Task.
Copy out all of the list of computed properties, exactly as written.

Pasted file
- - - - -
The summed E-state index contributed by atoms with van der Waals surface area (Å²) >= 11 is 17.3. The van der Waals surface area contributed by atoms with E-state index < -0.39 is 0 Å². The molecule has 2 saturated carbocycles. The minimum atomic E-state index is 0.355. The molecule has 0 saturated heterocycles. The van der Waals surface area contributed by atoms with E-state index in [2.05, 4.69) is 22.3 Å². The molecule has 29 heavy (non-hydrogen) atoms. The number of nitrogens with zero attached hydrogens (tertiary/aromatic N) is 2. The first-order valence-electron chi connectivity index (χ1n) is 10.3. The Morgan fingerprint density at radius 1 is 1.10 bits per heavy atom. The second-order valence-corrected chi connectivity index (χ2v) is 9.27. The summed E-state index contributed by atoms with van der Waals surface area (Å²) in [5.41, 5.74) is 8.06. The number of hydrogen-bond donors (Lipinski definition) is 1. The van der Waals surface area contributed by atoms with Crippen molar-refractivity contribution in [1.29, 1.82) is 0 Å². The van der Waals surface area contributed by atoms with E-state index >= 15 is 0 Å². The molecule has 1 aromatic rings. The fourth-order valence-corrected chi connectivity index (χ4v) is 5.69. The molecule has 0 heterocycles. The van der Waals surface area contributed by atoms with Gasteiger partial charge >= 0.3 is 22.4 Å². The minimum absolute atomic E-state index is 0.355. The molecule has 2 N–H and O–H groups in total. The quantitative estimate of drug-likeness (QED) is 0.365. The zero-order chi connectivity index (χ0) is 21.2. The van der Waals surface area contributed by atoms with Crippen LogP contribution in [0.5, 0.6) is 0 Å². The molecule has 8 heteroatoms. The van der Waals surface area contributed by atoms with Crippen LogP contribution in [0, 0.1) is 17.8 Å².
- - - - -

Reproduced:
The summed E-state index contributed by atoms with van der Waals surface area (Å²) >= 11 is 17.3. The van der Waals surface area contributed by atoms with E-state index < -0.39 is 0 Å². The molecule has 2 saturated carbocycles. The minimum atomic E-state index is 0.355. The molecule has 0 saturated heterocycles. The van der Waals surface area contributed by atoms with E-state index in [2.05, 4.69) is 22.3 Å². The molecule has 29 heavy (non-hydrogen) atoms. The number of nitrogens with zero attached hydrogens (tertiary/aromatic N) is 2. The first-order valence-electron chi connectivity index (χ1n) is 10.3. The Morgan fingerprint density at radius 1 is 1.10 bits per heavy atom. The second-order valence-corrected chi connectivity index (χ2v) is 9.27. The summed E-state index contributed by atoms with van der Waals surface area (Å²) in [5.41, 5.74) is 8.06. The number of hydrogen-bond donors (Lipinski definition) is 1. The van der Waals surface area contributed by atoms with Crippen molar-refractivity contribution in [1.29, 1.82) is 0 Å². The van der Waals surface area contributed by atoms with E-state index >= 15 is 0 Å². The molecule has 1 aromatic rings. The fourth-order valence-corrected chi connectivity index (χ4v) is 5.69. The molecule has 0 heterocycles. The van der Waals surface area contributed by atoms with Gasteiger partial charge >= 0.3 is 22.4 Å². The minimum absolute atomic E-state index is 0.355. The molecule has 2 N–H and O–H groups in total. The quantitative estimate of drug-likeness (QED) is 0.365. The zero-order chi connectivity index (χ0) is 21.2. The van der Waals surface area contributed by atoms with Crippen LogP contribution in [0.5, 0.6) is 0 Å². The molecule has 8 heteroatoms. The van der Waals surface area contributed by atoms with Crippen LogP contribution in [0, 0.1) is 17.8 Å².